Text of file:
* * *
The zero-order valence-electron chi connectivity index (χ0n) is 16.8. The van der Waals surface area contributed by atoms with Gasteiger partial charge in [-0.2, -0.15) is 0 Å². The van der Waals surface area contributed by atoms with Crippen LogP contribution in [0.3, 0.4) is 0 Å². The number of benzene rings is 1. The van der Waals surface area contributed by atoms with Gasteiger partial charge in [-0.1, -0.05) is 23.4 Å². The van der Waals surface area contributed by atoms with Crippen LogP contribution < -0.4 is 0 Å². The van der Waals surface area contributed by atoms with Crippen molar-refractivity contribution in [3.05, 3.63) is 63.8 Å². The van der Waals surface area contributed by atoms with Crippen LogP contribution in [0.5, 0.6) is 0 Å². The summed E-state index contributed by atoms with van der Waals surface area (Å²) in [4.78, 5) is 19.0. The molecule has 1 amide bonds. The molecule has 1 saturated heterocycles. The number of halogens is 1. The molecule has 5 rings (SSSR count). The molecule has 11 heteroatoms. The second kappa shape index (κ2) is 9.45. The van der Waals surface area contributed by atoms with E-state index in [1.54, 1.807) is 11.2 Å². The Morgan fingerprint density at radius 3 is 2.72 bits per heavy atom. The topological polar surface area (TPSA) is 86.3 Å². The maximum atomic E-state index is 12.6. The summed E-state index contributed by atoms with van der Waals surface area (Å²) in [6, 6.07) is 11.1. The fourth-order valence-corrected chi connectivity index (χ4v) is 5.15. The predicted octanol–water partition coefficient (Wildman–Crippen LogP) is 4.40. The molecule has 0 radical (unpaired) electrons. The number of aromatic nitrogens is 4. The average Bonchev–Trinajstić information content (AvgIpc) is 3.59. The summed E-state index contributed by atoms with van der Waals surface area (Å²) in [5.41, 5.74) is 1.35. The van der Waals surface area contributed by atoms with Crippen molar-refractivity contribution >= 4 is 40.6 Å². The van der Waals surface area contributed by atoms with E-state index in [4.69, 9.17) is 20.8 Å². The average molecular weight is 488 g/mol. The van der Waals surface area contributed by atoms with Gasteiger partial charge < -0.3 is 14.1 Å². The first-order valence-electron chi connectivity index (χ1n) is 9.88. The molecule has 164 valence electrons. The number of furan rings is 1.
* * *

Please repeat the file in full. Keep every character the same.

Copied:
The zero-order valence-electron chi connectivity index (χ0n) is 16.8. The van der Waals surface area contributed by atoms with Gasteiger partial charge in [-0.2, -0.15) is 0 Å². The van der Waals surface area contributed by atoms with Crippen LogP contribution in [0.3, 0.4) is 0 Å². The number of benzene rings is 1. The van der Waals surface area contributed by atoms with Gasteiger partial charge in [-0.1, -0.05) is 23.4 Å². The van der Waals surface area contributed by atoms with Crippen LogP contribution < -0.4 is 0 Å². The van der Waals surface area contributed by atoms with Crippen molar-refractivity contribution in [3.05, 3.63) is 63.8 Å². The van der Waals surface area contributed by atoms with Crippen LogP contribution in [0.5, 0.6) is 0 Å². The summed E-state index contributed by atoms with van der Waals surface area (Å²) in [4.78, 5) is 19.0. The molecule has 1 amide bonds. The molecule has 1 saturated heterocycles. The number of halogens is 1. The molecule has 5 rings (SSSR count). The molecule has 11 heteroatoms. The second kappa shape index (κ2) is 9.45. The van der Waals surface area contributed by atoms with E-state index in [1.54, 1.807) is 11.2 Å². The Morgan fingerprint density at radius 3 is 2.72 bits per heavy atom. The topological polar surface area (TPSA) is 86.3 Å². The maximum atomic E-state index is 12.6. The summed E-state index contributed by atoms with van der Waals surface area (Å²) in [6, 6.07) is 11.1. The fourth-order valence-corrected chi connectivity index (χ4v) is 5.15. The predicted octanol–water partition coefficient (Wildman–Crippen LogP) is 4.40. The molecule has 0 radical (unpaired) electrons. The number of aromatic nitrogens is 4. The average Bonchev–Trinajstić information content (AvgIpc) is 3.59. The summed E-state index contributed by atoms with van der Waals surface area (Å²) in [5.41, 5.74) is 1.35. The van der Waals surface area contributed by atoms with Crippen molar-refractivity contribution >= 4 is 40.6 Å². The van der Waals surface area contributed by atoms with E-state index in [4.69, 9.17) is 20.8 Å². The average molecular weight is 488 g/mol. The van der Waals surface area contributed by atoms with Gasteiger partial charge < -0.3 is 14.1 Å². The first-order valence-electron chi connectivity index (χ1n) is 9.88. The molecule has 164 valence electrons. The number of furan rings is 1.